Tamboran Resources and Enegi Oil apply for Fracking Exploration Licences
Two companies have applied for exploration licences which could lead to the controversial process of fracking.
The initial onshore licences which only allowed for initial studies were granted two years ago and will expire tomorrow. Both companies had to apply for an exploration licence to continue their operations.
Exploration licences involve commitments to drill an exploration well, or wells.
A separate drilling permit is required before drilling is allowed.
In advance of any drilling, an Environmental Impact Assessment (EIA) would have to be conducted and that EIA would include a public consultation phase.
In addition, the Environmental Protection Agency (EPA) is carrying out its own study into fracking and it may be years before commercial drilling is allowed to take place, if at all.
Nevertheless, both companies have expressed satisfaction at the findings of their initial studies of both areas.
Tamboran estimates that 4.4 trillion cubic feet of gas could be under the ground in an area centred on south Fermanagh and north Leitrim, although independent estimates suggest the figure is closer to 3.2 trillion cubic feet of gas.
Enegi Oil says its initial findings suggest there may be between 1.49 trillion cubic feet and 3.86 trillion cubic feet of natural gas.
The UK-based energy firm Enegi has confirmed to the paper that it intends to apply to the Irish authorities for an exploration licence before next February.
But locals have already objected as extraction of the shale gas will involve ‘fracking’.
Roisin Ni Ghairbhith of Clare Fracking Concerned told the paper: “What Enegi Oil need to realise is that the people of Clare value their health, water, environment and most of all their children a lot more than any short-term jobs.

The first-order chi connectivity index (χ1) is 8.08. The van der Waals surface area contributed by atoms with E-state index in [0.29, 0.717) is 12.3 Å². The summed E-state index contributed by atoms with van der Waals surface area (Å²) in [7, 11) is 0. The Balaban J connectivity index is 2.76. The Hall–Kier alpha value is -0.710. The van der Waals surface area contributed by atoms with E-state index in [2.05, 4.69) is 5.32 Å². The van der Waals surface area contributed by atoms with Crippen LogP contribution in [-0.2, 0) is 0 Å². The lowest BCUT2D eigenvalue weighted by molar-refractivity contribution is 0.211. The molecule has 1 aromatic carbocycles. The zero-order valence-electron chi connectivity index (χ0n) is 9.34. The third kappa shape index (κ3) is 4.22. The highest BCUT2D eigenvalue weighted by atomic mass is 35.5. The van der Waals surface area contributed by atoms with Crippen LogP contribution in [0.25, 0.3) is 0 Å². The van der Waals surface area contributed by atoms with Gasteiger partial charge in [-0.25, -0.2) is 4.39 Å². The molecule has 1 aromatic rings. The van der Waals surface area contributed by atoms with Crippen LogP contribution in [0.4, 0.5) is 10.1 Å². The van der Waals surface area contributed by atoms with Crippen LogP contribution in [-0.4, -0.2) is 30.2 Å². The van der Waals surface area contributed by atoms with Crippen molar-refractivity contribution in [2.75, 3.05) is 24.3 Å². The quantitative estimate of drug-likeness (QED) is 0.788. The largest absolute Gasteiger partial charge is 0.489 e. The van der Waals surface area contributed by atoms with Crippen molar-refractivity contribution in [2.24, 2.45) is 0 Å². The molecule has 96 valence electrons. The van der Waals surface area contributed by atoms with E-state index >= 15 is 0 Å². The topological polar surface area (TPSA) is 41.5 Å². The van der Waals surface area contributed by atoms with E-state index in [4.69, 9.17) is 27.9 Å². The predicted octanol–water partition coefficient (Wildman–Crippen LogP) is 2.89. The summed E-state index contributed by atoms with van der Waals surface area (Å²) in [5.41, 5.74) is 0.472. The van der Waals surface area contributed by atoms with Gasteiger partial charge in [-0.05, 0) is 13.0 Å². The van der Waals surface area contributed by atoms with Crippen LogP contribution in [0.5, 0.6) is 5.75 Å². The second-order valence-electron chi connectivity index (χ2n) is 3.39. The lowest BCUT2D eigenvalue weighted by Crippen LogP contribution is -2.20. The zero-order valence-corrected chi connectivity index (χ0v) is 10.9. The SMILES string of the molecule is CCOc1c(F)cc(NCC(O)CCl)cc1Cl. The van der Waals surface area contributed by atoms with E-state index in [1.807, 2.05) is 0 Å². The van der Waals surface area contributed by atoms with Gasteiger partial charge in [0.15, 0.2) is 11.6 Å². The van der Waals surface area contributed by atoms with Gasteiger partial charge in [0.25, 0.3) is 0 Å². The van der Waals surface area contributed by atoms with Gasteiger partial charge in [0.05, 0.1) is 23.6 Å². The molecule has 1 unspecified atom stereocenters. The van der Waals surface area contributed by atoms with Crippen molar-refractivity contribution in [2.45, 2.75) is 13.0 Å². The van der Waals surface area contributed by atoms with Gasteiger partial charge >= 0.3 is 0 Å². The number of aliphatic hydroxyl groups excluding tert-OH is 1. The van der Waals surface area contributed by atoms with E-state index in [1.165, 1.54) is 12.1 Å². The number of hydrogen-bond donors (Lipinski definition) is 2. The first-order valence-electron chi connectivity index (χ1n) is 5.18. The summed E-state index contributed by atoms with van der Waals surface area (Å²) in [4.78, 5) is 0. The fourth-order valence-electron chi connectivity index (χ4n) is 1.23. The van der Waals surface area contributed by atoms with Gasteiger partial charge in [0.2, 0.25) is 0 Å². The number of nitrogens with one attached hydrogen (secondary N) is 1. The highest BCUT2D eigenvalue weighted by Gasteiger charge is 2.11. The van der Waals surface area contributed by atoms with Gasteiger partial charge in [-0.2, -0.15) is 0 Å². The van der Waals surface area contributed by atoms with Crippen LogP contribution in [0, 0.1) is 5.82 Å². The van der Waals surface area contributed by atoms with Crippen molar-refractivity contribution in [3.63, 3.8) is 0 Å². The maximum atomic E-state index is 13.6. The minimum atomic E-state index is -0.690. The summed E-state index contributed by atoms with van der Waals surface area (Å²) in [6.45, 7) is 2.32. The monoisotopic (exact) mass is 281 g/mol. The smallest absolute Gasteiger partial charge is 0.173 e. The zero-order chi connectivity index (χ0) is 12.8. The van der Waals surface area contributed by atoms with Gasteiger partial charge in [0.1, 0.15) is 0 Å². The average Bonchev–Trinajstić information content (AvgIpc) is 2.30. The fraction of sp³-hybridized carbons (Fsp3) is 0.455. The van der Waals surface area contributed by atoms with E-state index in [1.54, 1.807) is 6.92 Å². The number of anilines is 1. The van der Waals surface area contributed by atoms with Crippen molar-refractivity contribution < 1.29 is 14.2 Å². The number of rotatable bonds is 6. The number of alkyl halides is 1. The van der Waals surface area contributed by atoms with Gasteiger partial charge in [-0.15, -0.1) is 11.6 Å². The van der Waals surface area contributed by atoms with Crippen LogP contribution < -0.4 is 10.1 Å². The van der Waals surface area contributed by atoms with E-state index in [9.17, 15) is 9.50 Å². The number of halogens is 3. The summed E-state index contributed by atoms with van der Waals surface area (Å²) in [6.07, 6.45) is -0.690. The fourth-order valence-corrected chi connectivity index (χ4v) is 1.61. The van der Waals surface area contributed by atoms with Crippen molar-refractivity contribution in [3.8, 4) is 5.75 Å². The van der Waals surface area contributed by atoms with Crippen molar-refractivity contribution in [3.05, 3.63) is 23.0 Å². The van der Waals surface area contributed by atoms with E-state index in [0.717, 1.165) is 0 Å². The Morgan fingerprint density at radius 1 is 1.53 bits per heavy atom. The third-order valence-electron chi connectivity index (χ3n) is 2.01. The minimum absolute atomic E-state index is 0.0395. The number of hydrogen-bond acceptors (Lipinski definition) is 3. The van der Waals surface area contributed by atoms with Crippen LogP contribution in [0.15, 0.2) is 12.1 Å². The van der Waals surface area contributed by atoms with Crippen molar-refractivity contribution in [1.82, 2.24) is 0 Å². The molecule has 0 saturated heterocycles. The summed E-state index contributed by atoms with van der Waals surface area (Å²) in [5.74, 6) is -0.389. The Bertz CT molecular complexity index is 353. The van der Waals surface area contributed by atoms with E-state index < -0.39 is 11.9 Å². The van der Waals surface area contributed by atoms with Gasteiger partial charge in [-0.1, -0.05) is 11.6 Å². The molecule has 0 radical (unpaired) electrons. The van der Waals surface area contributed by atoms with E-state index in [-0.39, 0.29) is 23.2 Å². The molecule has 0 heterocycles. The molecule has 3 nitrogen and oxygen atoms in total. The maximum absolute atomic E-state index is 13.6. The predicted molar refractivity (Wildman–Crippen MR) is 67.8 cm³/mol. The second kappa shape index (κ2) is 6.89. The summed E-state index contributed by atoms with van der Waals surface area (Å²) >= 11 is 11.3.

“The public, the entire County Council and the IFA in Clare have all said no to fracking ever happening in this county.”
The report states that a study carried out on behalf of Enegi by Fugro Robertson Ltd calculates the recoverable resource estimates for the area to be between 1.49 trillion cubic feet and 3.86 trillion cubic feet of shale gas.
Enegi chief Alan Minty said: “Clare Basin is a highly prospective project and we are delighted to be involved at this early stage.
“Our findings and the report from Fugro have further endorsed management’s belief that the Clare Basin has a strong best case investment profile.
“The whole acreage appears to be very prospective and we are particularly excited by the area at the centre of the existing seismic grid which we have defined as high grade.”
The find is located between Doonbeg and Kilrush in the west of the county.
A statement from Enegi said: “We have undertaken some preliminary economic analysis which has confirmed the viability of the proposed project.”